In 2001, after the practice of doctor-assisted euthanasia had been a de facto legal procedure in the Netherlands, the country codified it and became the first nation to legalized what was promised to be mercy killings for the terminally ill.
“This law will remove the uncertainty for patients and for doctors,” Health Minister Els Borst said at the time, according to the BBC. “But [assisted suicide] is and remains a last resort that cannot be seen as an alternative for poor health care.”
It didn’t work out like that. In 2017, the Netherlands showed an 8.1 percent increase in assisted deaths, which equaled out to 6,600 people euthanized. A last resort? Hardly.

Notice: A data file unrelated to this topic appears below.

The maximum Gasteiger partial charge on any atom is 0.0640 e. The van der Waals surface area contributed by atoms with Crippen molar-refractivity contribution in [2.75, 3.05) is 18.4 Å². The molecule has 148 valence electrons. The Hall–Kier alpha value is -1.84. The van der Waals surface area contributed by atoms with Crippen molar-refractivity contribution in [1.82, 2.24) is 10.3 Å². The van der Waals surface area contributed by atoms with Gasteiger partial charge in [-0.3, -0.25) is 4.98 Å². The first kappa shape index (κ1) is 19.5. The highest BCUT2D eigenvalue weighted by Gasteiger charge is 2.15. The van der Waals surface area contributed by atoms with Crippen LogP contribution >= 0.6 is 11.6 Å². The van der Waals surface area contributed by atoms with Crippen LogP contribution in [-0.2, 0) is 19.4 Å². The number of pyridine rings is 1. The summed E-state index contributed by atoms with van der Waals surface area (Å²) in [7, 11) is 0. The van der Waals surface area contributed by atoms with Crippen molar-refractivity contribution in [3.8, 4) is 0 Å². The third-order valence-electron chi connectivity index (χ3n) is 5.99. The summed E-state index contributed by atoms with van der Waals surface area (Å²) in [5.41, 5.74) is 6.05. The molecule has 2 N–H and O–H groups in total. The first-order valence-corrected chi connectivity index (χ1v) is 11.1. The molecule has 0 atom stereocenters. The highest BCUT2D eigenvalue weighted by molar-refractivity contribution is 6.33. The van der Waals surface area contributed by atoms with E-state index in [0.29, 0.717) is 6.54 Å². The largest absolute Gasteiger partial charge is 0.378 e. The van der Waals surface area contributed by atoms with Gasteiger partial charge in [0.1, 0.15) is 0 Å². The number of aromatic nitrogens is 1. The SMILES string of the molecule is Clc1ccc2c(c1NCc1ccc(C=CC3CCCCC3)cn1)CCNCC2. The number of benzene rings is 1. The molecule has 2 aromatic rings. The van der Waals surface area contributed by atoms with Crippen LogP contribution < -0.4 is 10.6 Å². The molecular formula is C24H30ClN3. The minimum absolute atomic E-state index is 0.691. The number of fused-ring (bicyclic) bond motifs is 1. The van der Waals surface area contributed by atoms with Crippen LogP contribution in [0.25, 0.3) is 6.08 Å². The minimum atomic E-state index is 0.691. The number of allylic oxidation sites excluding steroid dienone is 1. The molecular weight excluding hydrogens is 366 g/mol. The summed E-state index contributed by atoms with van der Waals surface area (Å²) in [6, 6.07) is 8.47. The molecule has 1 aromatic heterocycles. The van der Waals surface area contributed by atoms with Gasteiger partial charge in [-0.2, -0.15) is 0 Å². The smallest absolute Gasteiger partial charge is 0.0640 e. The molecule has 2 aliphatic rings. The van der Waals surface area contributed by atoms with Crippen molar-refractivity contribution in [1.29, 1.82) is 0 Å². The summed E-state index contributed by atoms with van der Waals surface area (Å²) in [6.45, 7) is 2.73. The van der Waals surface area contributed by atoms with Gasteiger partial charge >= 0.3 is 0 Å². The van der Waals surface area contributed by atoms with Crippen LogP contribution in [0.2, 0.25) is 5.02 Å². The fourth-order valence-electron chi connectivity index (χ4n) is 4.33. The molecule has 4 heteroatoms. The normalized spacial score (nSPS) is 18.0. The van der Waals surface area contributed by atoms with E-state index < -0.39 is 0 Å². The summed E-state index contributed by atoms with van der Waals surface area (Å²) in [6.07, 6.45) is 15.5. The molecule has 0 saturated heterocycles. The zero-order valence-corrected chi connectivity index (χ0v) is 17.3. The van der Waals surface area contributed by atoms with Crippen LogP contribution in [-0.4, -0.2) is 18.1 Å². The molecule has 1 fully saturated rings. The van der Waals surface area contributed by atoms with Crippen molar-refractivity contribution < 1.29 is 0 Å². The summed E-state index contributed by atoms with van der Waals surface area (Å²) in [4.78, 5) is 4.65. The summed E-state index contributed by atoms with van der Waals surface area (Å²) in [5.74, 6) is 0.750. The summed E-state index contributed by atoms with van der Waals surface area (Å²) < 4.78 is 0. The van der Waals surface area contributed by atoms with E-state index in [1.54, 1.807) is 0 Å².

“There were 32 more cases of assisted suicide involving people with dementia, most of whom were in the early stages of the disease,” DutchNews.nl reported in 2017.
“In addition, there were 60 cases involving people with severe psychiatric problems, a rise of four on 2015.”
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